The Ontario government is providing $15 million to accelerate the development of rapid training programs and help people retrain and upgrade their skills to succeed in their current careers or find new employment. In partnership with industry, employers and other organizations, the province is inviting post-secondary institutions to design more micro-credentials that will prepare Ontarians for the in-demand jobs of today and tomorrow.
“We no longer live in a world where people work in the same profession for 40 years and retire with a golden watch,” said Ross Romano, Minister of Colleges and Universities. “We know that Ontario workers will change careers and professions multiple times over the course of their lives and that is why we are providing more training options that will rapidly prepare people for good jobs.”
Post-secondary institutions will have eight weeks to submit proposals for funding under the Ontario Micro-Credentials Challenge Fund. Successful applicants will be notified by Summer 2021, and each institution and their partners will have until December 2021 to begin enrolment.
“Universities and colleges connect the dots of Ontario’s resilient economy by training sought-after graduates, future-proofing workers and offering relevant training opportunities that impact their local and regional communities,” said Minister Romano. “Today, we are making good on our promise to create more industry-relevant training opportunities for Ontarians.”
Additional incentives will be available for post-secondary institutions with the best proposals in their provincial regions. Institutions that demonstrate success in enhancing community partnerships, driving economic recovery and increasing job growth will be eligible for an award of up to $1 million.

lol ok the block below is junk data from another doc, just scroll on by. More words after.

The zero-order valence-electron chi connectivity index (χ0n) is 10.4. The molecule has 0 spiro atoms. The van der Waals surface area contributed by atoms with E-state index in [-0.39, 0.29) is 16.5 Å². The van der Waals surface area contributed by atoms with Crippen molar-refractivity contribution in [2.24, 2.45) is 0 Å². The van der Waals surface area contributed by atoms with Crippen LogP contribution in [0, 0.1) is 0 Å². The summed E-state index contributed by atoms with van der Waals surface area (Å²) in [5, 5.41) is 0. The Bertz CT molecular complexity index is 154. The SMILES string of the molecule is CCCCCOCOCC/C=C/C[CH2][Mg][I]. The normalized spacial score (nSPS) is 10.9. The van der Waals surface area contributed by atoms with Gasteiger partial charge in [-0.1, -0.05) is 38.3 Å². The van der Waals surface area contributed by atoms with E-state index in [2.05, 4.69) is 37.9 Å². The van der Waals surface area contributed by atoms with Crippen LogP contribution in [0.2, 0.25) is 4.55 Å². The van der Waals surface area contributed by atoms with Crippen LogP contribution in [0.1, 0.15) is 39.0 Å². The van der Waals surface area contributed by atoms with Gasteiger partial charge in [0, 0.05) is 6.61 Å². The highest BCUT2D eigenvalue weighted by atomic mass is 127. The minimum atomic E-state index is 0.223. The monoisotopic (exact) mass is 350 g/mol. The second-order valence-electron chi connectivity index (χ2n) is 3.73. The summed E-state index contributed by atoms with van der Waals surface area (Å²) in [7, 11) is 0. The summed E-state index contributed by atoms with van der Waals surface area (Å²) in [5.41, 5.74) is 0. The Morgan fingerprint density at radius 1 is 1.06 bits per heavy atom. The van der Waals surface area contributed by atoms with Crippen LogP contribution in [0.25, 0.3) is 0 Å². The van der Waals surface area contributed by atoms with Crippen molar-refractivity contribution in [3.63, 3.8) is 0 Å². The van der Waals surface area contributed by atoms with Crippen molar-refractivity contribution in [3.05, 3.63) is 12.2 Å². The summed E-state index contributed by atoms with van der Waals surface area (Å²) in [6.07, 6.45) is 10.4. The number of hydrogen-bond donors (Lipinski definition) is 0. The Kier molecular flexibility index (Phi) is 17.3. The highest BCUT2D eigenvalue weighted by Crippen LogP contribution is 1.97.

This announcement is part of the Government’s three-year $59.5 million micro-credentials strategy and builds on the recent announcement to provide financial support to students accessing hundreds of micro-credentials through the Ontario Student Assistance Program (OSAP).
Micro-credentials are rapid training programs that help people retrain and upgrade their skills to find new employment. Alongside degrees, diplomas and certificates, micro-credentials offer a new post-secondary option for learners. Offered by public and private colleges, universities and Indigenous Institutes, micro-credentials are short in duration, may be completed online, and can be designed for the specific needs of employers and jobs.
In March, the Ontario government expanded the Ontario Student Assistance Program (OSAP) to include over 600 micro-credential programs, becoming the first province in Canada to financially support students taking micro-credentials.
The 2021 Budget, Protecting People’s Health and Our Economy, includes an additional $2 million to develop a virtual skills passport that tracks learners’ credentials to allow them to share credentials digitally with prospective employers.
The Ontario Micro-credentials Challenge Fund will support the creation of micro-credentials for a wide range of non-apprenticeable occupations. Training in the skilled trades is supported by a robust framework of programs and supports included in the province’s apprenticeship training system.
Funding for additional micro-credentials comes from the Canada-Ontario Workforce Development Agreement.